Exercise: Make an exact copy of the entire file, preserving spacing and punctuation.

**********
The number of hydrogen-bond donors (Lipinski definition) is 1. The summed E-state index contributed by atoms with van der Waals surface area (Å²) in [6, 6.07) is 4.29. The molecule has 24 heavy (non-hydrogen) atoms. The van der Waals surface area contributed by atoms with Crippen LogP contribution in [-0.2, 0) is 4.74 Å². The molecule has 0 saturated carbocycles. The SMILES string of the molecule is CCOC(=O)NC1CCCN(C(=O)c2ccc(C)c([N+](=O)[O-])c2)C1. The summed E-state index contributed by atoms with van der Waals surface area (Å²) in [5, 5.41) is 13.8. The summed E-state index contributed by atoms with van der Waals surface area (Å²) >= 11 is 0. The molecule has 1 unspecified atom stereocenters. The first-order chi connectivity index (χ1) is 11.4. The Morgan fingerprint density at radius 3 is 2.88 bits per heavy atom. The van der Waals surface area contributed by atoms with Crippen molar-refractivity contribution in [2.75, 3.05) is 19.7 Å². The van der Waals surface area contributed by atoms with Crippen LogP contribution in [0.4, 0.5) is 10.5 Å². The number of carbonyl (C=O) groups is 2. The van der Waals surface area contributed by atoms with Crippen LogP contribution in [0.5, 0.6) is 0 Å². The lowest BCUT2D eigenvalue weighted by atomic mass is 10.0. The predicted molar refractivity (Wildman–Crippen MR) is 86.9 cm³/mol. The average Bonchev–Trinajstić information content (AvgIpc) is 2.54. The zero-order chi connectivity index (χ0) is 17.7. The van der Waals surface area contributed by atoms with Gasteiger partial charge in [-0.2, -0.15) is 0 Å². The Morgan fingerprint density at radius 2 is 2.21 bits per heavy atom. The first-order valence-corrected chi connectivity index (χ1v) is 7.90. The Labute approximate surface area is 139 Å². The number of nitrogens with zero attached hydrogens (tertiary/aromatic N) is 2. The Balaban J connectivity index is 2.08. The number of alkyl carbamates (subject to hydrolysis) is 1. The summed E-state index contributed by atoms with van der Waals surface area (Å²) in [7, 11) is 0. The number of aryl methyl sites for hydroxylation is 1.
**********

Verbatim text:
The number of hydrogen-bond donors (Lipinski definition) is 1. The summed E-state index contributed by atoms with van der Waals surface area (Å²) in [6, 6.07) is 4.29. The molecule has 24 heavy (non-hydrogen) atoms. The van der Waals surface area contributed by atoms with Crippen LogP contribution in [-0.2, 0) is 4.74 Å². The molecule has 0 saturated carbocycles. The SMILES string of the molecule is CCOC(=O)NC1CCCN(C(=O)c2ccc(C)c([N+](=O)[O-])c2)C1. The summed E-state index contributed by atoms with van der Waals surface area (Å²) in [5, 5.41) is 13.8. The summed E-state index contributed by atoms with van der Waals surface area (Å²) >= 11 is 0. The molecule has 1 unspecified atom stereocenters. The first-order chi connectivity index (χ1) is 11.4. The Morgan fingerprint density at radius 3 is 2.88 bits per heavy atom. The van der Waals surface area contributed by atoms with Crippen molar-refractivity contribution in [2.75, 3.05) is 19.7 Å². The van der Waals surface area contributed by atoms with Crippen LogP contribution in [0.4, 0.5) is 10.5 Å². The number of carbonyl (C=O) groups is 2. The van der Waals surface area contributed by atoms with Crippen LogP contribution in [0.5, 0.6) is 0 Å². The lowest BCUT2D eigenvalue weighted by atomic mass is 10.0. The predicted molar refractivity (Wildman–Crippen MR) is 86.9 cm³/mol. The average Bonchev–Trinajstić information content (AvgIpc) is 2.54. The zero-order chi connectivity index (χ0) is 17.7. The van der Waals surface area contributed by atoms with Gasteiger partial charge in [-0.2, -0.15) is 0 Å². The Morgan fingerprint density at radius 2 is 2.21 bits per heavy atom. The first-order valence-corrected chi connectivity index (χ1v) is 7.90. The Labute approximate surface area is 139 Å². The number of nitrogens with zero attached hydrogens (tertiary/aromatic N) is 2. The Balaban J connectivity index is 2.08. The number of alkyl carbamates (subject to hydrolysis) is 1. The summed E-state index contributed by atoms with van der Waals surface area (Å²) in [7, 11) is 0. The number of aryl methyl sites for hydroxylation is 1.